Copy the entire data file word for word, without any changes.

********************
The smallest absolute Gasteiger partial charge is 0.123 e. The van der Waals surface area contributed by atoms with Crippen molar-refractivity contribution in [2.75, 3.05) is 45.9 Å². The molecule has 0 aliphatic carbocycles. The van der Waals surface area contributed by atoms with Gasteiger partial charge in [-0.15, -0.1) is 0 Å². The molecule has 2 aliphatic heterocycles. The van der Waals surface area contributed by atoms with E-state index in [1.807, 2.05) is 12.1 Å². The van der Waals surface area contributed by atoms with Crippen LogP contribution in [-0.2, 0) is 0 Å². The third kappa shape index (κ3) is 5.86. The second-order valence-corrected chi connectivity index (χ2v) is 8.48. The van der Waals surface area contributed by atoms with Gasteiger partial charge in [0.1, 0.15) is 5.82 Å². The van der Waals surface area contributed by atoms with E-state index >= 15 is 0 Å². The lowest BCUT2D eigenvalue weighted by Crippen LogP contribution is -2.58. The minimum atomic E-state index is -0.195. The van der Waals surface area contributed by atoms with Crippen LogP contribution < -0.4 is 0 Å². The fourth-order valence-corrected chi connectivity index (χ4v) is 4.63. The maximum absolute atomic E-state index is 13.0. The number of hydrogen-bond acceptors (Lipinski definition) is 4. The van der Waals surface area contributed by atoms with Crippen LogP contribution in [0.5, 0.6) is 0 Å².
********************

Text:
The smallest absolute Gasteiger partial charge is 0.123 e. The van der Waals surface area contributed by atoms with Crippen molar-refractivity contribution in [2.75, 3.05) is 45.9 Å². The molecule has 0 aliphatic carbocycles. The van der Waals surface area contributed by atoms with Gasteiger partial charge in [-0.15, -0.1) is 0 Å². The molecule has 2 aliphatic heterocycles. The van der Waals surface area contributed by atoms with E-state index in [1.807, 2.05) is 12.1 Å². The van der Waals surface area contributed by atoms with Crippen LogP contribution in [-0.2, 0) is 0 Å². The third kappa shape index (κ3) is 5.86. The second-order valence-corrected chi connectivity index (χ2v) is 8.48. The van der Waals surface area contributed by atoms with Gasteiger partial charge in [0.1, 0.15) is 5.82 Å². The van der Waals surface area contributed by atoms with E-state index >= 15 is 0 Å². The lowest BCUT2D eigenvalue weighted by Crippen LogP contribution is -2.58. The minimum atomic E-state index is -0.195. The van der Waals surface area contributed by atoms with Crippen LogP contribution < -0.4 is 0 Å². The fourth-order valence-corrected chi connectivity index (χ4v) is 4.63. The maximum absolute atomic E-state index is 13.0. The number of hydrogen-bond acceptors (Lipinski definition) is 4. The van der Waals surface area contributed by atoms with Crippen LogP contribution in [0.5, 0.6) is 0 Å².